Founders: Removal from office is not the only purpose of impeachment
Howard Chandler Christy/Architect of the Capitol
Clark D. Cunningham, Georgia State University
As Congress moves toward a possible formal impeachment of President Donald Trump, they should consider words spoken at the Constitutional Convention, when the Founders explained that impeachment was intended to have many important purposes, not just removing a president from office.
A critical debate took place on July 20, 1787, which resulted in adding the impeachment clause to the U.S. Constitution. Benjamin Franklin, the oldest and probably wisest delegate at the Convention, said that when the president falls under suspicion, a “regular and peaceable inquiry” is needed.
In my work as a law professor studying original texts about the U.S. Constitution, I’ve found statements made at the Constitutional Convention explaining that the Founders viewed impeachment as a regular practice with three purposes:
- To remind both the country and the president that he is not above the law
- To deter abuses of power
- To provide a fair and reliable method to resolve suspicions about misconduct.
The Convention delegates repeatedly agreed with the assertion by George Mason of Virginia, that “no point is of more importance … than the right of impeachment” because no one is “above justice.”
Need for deterrence
Library of Congress/Wikimedia Commons
White House Historical Association/Wikimedia Commons
One of the Founders’ greatest fears was that the president would abuse his power. George Mason described the president as the “man who can commit the most extensive injustice.” James Madison thought the president might “pervert his administration into a scheme of [stealing public funds] or oppression or betray his trust to foreign powers.” Edmund Randolph, governor of Virginia, said the president “will have great opportunitys of abusing his power; particularly in time of war when the military force, and in some respects the public money will be in his hands.”
Gouverneur Morris of Pennsylvania worried that the president “may be bribed by a greater interest to betray his trust and no one would say that we ought to expose ourselves to the danger of seeing [him] in foreign pay.” James Madison, himself a future president, said that in the case of the president, “corruption was within the compass of probable events … and might be fatal to the Republic.”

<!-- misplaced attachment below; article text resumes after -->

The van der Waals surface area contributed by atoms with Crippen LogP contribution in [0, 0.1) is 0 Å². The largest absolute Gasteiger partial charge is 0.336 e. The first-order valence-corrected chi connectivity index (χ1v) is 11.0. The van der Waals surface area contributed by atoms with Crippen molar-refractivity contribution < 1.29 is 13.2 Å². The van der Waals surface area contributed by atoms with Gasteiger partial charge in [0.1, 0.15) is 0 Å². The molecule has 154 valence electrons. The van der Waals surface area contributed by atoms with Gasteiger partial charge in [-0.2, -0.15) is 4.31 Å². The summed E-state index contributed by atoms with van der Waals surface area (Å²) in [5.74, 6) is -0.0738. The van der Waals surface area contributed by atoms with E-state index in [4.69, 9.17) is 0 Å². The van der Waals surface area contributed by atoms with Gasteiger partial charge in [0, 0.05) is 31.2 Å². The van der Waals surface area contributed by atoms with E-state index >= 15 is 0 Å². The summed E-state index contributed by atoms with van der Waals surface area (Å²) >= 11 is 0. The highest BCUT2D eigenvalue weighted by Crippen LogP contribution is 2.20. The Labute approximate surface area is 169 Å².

William Davie of North Carolina argued that impeachment was “an essential security for the good behaviour” of the president; otherwise, “he will spare no efforts or means whatever to get himself re-elected.” Elbridge Gerry of Massachusetts pointed out that a good president will not worry about impeachment, but a “bad one ought to be kept in fear.”
Creating a powerful oversight procedure
Until the very last week of the Convention, the Founders’ design was for the impeachment process to start in the House of Representatives and conclude with trial in the Supreme Court.
It was not until Sept. 8, 1787, that the Convention voted to give the Senate instead the power to conduct impeachment trials.
This is clear evidence that the Convention at first wanted to combine the authority and resources of the House of Representatives to conduct the impeachment investigation – a body they called “the grand Inquest of this Nation” – with the fairness and power exemplified by trial in a court.
Even though trial of impeachments was moved from the Supreme Court to the Senate, Congress can still draw on the example of court procedures to accomplish an effective inquiry, especially if they are trying to get information from uncooperative subjects. In many of the investigations that are now part of the House’s impeachment inquiry, the Trump administration has refused to hand over documents and blocked officials from testifying to Congress.
The Constitution makes clear that impeachment is not a criminal prosecution: “Judgment in cases of impeachment shall not extend further than to removal from office.” If impeachment trials had remained at the Supreme Court, the Court could therefore have consulted the rules it has approved for civil cases. It makes sense that when the Convention at the last minute decided Congress would have complete power over impeachment, the delegates intended Congress would have at least the same powers the Supreme Court would have exercised.